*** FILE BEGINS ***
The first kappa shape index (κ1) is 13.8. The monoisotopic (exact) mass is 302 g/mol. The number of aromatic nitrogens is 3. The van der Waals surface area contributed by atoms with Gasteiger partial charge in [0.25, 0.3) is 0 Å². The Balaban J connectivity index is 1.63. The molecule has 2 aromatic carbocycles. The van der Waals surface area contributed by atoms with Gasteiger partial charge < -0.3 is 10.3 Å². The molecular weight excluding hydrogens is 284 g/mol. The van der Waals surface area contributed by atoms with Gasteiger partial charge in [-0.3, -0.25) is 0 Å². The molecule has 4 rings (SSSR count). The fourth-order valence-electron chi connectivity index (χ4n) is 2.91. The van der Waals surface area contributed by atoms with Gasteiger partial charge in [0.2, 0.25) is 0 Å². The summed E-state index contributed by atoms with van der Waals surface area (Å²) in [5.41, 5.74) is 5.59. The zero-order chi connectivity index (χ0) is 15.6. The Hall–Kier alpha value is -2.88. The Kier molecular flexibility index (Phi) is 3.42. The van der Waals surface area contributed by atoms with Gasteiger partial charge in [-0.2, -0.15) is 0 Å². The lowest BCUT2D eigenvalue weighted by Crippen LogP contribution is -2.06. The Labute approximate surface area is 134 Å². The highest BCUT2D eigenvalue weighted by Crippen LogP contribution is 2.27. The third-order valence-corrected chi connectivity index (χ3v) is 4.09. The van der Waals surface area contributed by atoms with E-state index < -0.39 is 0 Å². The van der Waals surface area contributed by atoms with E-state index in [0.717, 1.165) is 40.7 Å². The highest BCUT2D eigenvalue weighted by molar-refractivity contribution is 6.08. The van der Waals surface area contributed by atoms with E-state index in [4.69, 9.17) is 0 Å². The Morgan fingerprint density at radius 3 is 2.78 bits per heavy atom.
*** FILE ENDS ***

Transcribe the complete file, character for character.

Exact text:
The first kappa shape index (κ1) is 13.8. The monoisotopic (exact) mass is 302 g/mol. The number of aromatic nitrogens is 3. The van der Waals surface area contributed by atoms with Gasteiger partial charge in [0.25, 0.3) is 0 Å². The Balaban J connectivity index is 1.63. The molecule has 2 aromatic carbocycles. The van der Waals surface area contributed by atoms with Gasteiger partial charge < -0.3 is 10.3 Å². The molecular weight excluding hydrogens is 284 g/mol. The van der Waals surface area contributed by atoms with Gasteiger partial charge in [-0.3, -0.25) is 0 Å². The molecule has 4 rings (SSSR count). The fourth-order valence-electron chi connectivity index (χ4n) is 2.91. The van der Waals surface area contributed by atoms with Gasteiger partial charge in [0.2, 0.25) is 0 Å². The summed E-state index contributed by atoms with van der Waals surface area (Å²) in [5.41, 5.74) is 5.59. The zero-order chi connectivity index (χ0) is 15.6. The Hall–Kier alpha value is -2.88. The Kier molecular flexibility index (Phi) is 3.42. The van der Waals surface area contributed by atoms with Gasteiger partial charge in [-0.2, -0.15) is 0 Å². The lowest BCUT2D eigenvalue weighted by Crippen LogP contribution is -2.06. The Labute approximate surface area is 134 Å². The highest BCUT2D eigenvalue weighted by Crippen LogP contribution is 2.27. The third-order valence-corrected chi connectivity index (χ3v) is 4.09. The van der Waals surface area contributed by atoms with E-state index < -0.39 is 0 Å². The van der Waals surface area contributed by atoms with E-state index in [0.717, 1.165) is 40.7 Å². The highest BCUT2D eigenvalue weighted by molar-refractivity contribution is 6.08. The van der Waals surface area contributed by atoms with E-state index in [4.69, 9.17) is 0 Å². The Morgan fingerprint density at radius 3 is 2.78 bits per heavy atom.